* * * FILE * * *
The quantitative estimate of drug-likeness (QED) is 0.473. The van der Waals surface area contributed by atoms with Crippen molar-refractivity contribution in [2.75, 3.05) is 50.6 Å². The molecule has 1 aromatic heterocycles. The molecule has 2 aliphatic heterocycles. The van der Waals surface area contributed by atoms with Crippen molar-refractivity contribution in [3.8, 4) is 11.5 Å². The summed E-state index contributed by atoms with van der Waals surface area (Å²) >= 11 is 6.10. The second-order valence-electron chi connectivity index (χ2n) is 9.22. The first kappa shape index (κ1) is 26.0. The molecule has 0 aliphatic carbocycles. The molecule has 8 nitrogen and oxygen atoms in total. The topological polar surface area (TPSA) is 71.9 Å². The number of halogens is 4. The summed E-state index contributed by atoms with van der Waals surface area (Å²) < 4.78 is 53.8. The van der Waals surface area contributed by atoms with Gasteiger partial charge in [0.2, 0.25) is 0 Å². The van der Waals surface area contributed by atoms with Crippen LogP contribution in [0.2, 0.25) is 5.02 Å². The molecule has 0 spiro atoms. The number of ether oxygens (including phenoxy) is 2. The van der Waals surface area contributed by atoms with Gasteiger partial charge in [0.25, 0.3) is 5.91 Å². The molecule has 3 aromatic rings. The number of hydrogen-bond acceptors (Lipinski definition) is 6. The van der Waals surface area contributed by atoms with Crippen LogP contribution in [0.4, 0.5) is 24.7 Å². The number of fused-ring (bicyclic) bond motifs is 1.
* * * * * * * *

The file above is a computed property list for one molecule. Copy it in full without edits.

The quantitative estimate of drug-likeness (QED) is 0.473. The van der Waals surface area contributed by atoms with Crippen molar-refractivity contribution in [2.75, 3.05) is 50.6 Å². The molecule has 1 aromatic heterocycles. The molecule has 2 aliphatic heterocycles. The van der Waals surface area contributed by atoms with Crippen molar-refractivity contribution in [3.8, 4) is 11.5 Å². The summed E-state index contributed by atoms with van der Waals surface area (Å²) >= 11 is 6.10. The second-order valence-electron chi connectivity index (χ2n) is 9.22. The first kappa shape index (κ1) is 26.0. The molecule has 0 aliphatic carbocycles. The molecule has 8 nitrogen and oxygen atoms in total. The topological polar surface area (TPSA) is 71.9 Å². The number of halogens is 4. The summed E-state index contributed by atoms with van der Waals surface area (Å²) < 4.78 is 53.8. The van der Waals surface area contributed by atoms with Gasteiger partial charge in [0.2, 0.25) is 0 Å². The van der Waals surface area contributed by atoms with Crippen LogP contribution in [0.2, 0.25) is 5.02 Å². The molecule has 0 spiro atoms. The number of ether oxygens (including phenoxy) is 2. The van der Waals surface area contributed by atoms with Gasteiger partial charge in [0.25, 0.3) is 5.91 Å². The molecule has 3 aromatic rings. The number of hydrogen-bond acceptors (Lipinski definition) is 6. The van der Waals surface area contributed by atoms with Crippen LogP contribution in [0.4, 0.5) is 24.7 Å². The number of fused-ring (bicyclic) bond motifs is 1.